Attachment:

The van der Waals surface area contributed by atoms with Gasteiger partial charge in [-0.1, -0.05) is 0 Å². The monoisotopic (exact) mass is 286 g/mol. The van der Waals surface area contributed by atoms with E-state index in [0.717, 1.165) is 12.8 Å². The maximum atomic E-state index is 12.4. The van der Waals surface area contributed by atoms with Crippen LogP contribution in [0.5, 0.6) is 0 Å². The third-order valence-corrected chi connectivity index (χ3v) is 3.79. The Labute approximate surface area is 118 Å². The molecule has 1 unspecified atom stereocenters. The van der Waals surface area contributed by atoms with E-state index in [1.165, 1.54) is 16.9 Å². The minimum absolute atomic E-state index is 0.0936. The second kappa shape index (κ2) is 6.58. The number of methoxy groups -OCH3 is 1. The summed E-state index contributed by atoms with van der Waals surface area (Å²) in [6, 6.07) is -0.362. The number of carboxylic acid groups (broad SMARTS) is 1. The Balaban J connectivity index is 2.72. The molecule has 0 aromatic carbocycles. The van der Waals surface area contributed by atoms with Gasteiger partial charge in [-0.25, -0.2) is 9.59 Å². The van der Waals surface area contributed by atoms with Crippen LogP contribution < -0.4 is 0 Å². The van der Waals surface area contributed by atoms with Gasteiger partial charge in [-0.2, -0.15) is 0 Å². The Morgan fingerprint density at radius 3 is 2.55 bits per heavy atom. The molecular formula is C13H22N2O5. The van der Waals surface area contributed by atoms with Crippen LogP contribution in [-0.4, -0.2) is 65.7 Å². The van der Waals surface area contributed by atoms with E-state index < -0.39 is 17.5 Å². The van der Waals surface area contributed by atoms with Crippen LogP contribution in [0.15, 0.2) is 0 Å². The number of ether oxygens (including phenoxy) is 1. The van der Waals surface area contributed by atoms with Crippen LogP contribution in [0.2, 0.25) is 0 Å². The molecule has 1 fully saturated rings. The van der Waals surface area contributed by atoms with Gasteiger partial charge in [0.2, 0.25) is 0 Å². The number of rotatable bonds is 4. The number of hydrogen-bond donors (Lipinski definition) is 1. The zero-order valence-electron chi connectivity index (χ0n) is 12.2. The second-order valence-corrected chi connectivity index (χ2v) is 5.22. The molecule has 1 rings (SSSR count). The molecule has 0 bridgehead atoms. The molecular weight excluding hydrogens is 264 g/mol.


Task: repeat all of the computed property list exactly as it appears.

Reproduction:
The van der Waals surface area contributed by atoms with Gasteiger partial charge in [-0.1, -0.05) is 0 Å². The monoisotopic (exact) mass is 286 g/mol. The van der Waals surface area contributed by atoms with E-state index in [0.717, 1.165) is 12.8 Å². The maximum atomic E-state index is 12.4. The van der Waals surface area contributed by atoms with Crippen LogP contribution in [0.5, 0.6) is 0 Å². The third-order valence-corrected chi connectivity index (χ3v) is 3.79. The Labute approximate surface area is 118 Å². The molecule has 1 unspecified atom stereocenters. The van der Waals surface area contributed by atoms with E-state index in [1.165, 1.54) is 16.9 Å². The minimum absolute atomic E-state index is 0.0936. The second kappa shape index (κ2) is 6.58. The number of methoxy groups -OCH3 is 1. The summed E-state index contributed by atoms with van der Waals surface area (Å²) in [6, 6.07) is -0.362. The number of carboxylic acid groups (broad SMARTS) is 1. The Balaban J connectivity index is 2.72. The molecule has 0 aromatic carbocycles. The van der Waals surface area contributed by atoms with Gasteiger partial charge in [-0.25, -0.2) is 9.59 Å². The van der Waals surface area contributed by atoms with Crippen LogP contribution < -0.4 is 0 Å². The van der Waals surface area contributed by atoms with Gasteiger partial charge in [-0.2, -0.15) is 0 Å². The Morgan fingerprint density at radius 3 is 2.55 bits per heavy atom. The molecular formula is C13H22N2O5. The van der Waals surface area contributed by atoms with Crippen LogP contribution in [-0.4, -0.2) is 65.7 Å². The van der Waals surface area contributed by atoms with E-state index < -0.39 is 17.5 Å². The van der Waals surface area contributed by atoms with Crippen LogP contribution in [0.15, 0.2) is 0 Å². The number of ether oxygens (including phenoxy) is 1. The van der Waals surface area contributed by atoms with Crippen LogP contribution in [0.2, 0.25) is 0 Å². The molecule has 1 fully saturated rings. The van der Waals surface area contributed by atoms with Gasteiger partial charge in [0.2, 0.25) is 0 Å². The number of rotatable bonds is 4. The number of hydrogen-bond donors (Lipinski definition) is 1. The zero-order valence-electron chi connectivity index (χ0n) is 12.2. The second-order valence-corrected chi connectivity index (χ2v) is 5.22. The molecule has 1 rings (SSSR count). The molecule has 0 bridgehead atoms. The molecular weight excluding hydrogens is 264 g/mol.